By:  Garland Davis

They were the engineers who made the steam, the electricity, the water, ran the auxiliary machinery and made the ships go.  They were the MM’s, BT’s, EM’s, EN’s, HT’s, IC men, MR’s and some that I have probably forgotten.  They took on the fuel that they turned into the steam that moved the ship and made the electricity.  They inhabited the lower levels of engineering spaces, crawled through bilges and other tight places into which only an idiot would enter… Sweating, joking and cussing the whole time.  They tore clothes, skinned their knuckles and burned themselves with steam and hot water.  Through cold northern seas and the sweltering tropic oceans, they kept the ships moving and the machinery operating.

They were not all greasy apes with an oily rag in one hand and a stolen crescent wrench in the other.  They were intelligent young men with pride in their spaces and the jobs they did.  The brightest of them ended up as doctors, lawyers and college professors.  I knew an ENFN that went on to earn a Ph.D. and was involved with the Space and Shuttle programs at Jet Propulsion Laboratories.

They were usually referred to as Fuckin’ Snipes by their fellow crewmembers. They were Snipes because they wanted to be.

They happily tended the machinery of their hot, noisy world.  They crawled through small nasty places.  They were shocked, pinched and thrown about.  They were wet and cold, wet and hot, wet and oily.  The humidity of their spaces was always at one hundred percent.

They routinely worked around the clock to get a piece of machinery fixed that some officer had just told them would take yard birds and naval engineers to repair.  However, they fixed it anyway and sent a “fuck you” off to the naval engineers.  During these marathons, they lived on “black gang coffee” and baloney sandwiches eaten with greasy hands. They smoked cigarettes only half way down before forgetting or the smokes became too nasty to smoke from the oil on their fingers.

At times, they did their work with the delicate skill of a surgeon and at other times with the force of pry bars and large hammers. They often lifted extremely heavy weights in spaces too small for the number of men needed to do the job safely.  They stuck their hands in places where wayward electrons might be waiting to kill. They were contortionists having to get in the most awkward positions to fix things placed in stupid places by those brilliant naval engineers and yard birds.  “Fuck’em.”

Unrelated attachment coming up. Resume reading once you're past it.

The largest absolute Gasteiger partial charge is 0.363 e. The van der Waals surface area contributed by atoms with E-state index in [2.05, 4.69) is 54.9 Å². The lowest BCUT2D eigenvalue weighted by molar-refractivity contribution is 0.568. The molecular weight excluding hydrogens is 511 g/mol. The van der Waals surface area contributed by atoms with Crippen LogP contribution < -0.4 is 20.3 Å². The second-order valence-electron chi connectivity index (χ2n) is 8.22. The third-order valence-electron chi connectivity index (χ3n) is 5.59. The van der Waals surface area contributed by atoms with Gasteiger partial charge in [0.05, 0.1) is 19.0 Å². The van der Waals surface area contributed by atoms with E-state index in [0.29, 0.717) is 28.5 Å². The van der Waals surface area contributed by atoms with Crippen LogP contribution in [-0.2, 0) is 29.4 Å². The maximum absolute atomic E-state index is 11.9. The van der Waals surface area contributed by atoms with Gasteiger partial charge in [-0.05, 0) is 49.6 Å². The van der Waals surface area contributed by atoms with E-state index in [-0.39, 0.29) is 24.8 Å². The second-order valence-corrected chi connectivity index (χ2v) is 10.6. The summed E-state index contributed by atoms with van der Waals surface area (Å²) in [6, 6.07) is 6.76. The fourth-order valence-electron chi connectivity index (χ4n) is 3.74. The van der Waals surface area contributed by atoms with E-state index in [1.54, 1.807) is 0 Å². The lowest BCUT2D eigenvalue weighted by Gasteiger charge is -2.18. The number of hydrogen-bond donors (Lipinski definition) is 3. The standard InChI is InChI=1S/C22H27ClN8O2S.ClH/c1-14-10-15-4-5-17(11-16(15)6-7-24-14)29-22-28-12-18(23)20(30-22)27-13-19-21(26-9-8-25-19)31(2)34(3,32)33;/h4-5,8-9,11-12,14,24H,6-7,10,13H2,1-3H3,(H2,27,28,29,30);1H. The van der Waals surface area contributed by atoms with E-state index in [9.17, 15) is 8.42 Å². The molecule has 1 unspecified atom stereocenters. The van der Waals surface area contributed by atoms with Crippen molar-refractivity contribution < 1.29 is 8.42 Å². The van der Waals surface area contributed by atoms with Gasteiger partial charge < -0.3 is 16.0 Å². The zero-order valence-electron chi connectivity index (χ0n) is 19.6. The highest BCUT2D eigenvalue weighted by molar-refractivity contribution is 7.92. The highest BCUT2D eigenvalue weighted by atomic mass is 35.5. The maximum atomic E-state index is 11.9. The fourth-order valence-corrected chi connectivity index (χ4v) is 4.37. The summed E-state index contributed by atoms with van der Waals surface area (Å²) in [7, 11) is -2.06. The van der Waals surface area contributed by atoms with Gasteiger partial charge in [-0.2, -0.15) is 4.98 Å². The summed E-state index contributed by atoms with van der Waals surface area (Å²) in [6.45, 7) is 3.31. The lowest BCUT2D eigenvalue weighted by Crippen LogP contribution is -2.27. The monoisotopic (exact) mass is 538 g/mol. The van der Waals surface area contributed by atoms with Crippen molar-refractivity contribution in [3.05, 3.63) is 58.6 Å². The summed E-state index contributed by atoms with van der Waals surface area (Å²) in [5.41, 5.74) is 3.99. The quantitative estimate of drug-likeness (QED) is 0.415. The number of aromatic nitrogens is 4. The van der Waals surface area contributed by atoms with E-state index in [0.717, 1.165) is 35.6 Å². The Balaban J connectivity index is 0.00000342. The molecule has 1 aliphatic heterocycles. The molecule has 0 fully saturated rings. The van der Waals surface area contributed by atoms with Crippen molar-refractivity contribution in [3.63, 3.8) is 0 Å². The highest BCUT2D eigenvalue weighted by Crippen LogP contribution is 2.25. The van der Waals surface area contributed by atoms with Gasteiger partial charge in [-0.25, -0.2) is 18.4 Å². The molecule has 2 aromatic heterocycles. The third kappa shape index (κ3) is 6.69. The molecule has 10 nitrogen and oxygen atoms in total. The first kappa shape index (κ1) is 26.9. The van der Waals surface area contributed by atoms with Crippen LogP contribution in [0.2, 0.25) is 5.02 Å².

They wore their badge of office with pride. The torn, greasy and acid-eaten dungarees… their hands always black with grease in the pores and cracks of their knuckles.

Shipmates in the “Basement.”



11 thoughts on “Snipes

  1. Dick Lemon says:

    Retired as a BTCS, spent 21 yrs as a “Snipe”, fixed more equipment and machinery in my life at sea then most people fix anything in their lives. I don’t remember being “greasy” all the time, in fact “Snipes” had a stigma to clean up and perhaps many times were cleaner then those “twiggets” who worked in 72 deg. temps and “missed” a shower every week or so. Proud to be an engineer and kept those ships running


  2. Larry Gowin says:

    Loved that life, wouldn’t of wanted to do anything else. We were unappreciated by most but they couldn’t get by without us.


  3. Mike says:

    Had some good times and tough times but enjoyed most of them. BT 1 ’77 – ’86 and then VA boiler plant for another 25 years before retiring in 2010


  4. kairisfamilyenterprises says:

    Thanks Garland. The homage to being a Snipe is appreciated. I enjoyed the work and look back on those days with pride in a difficult job done well. MM1 Kairis


  5. Don (Jake) Jacobs says:

    Do not forget the “sweet eyes”, the soot left under our eyes after fire sides. Looked like makeup. I appreciate this and the guys who know. BT 3, USS Hornet, USS Oriskany, ’67-71. Don Jacobs.


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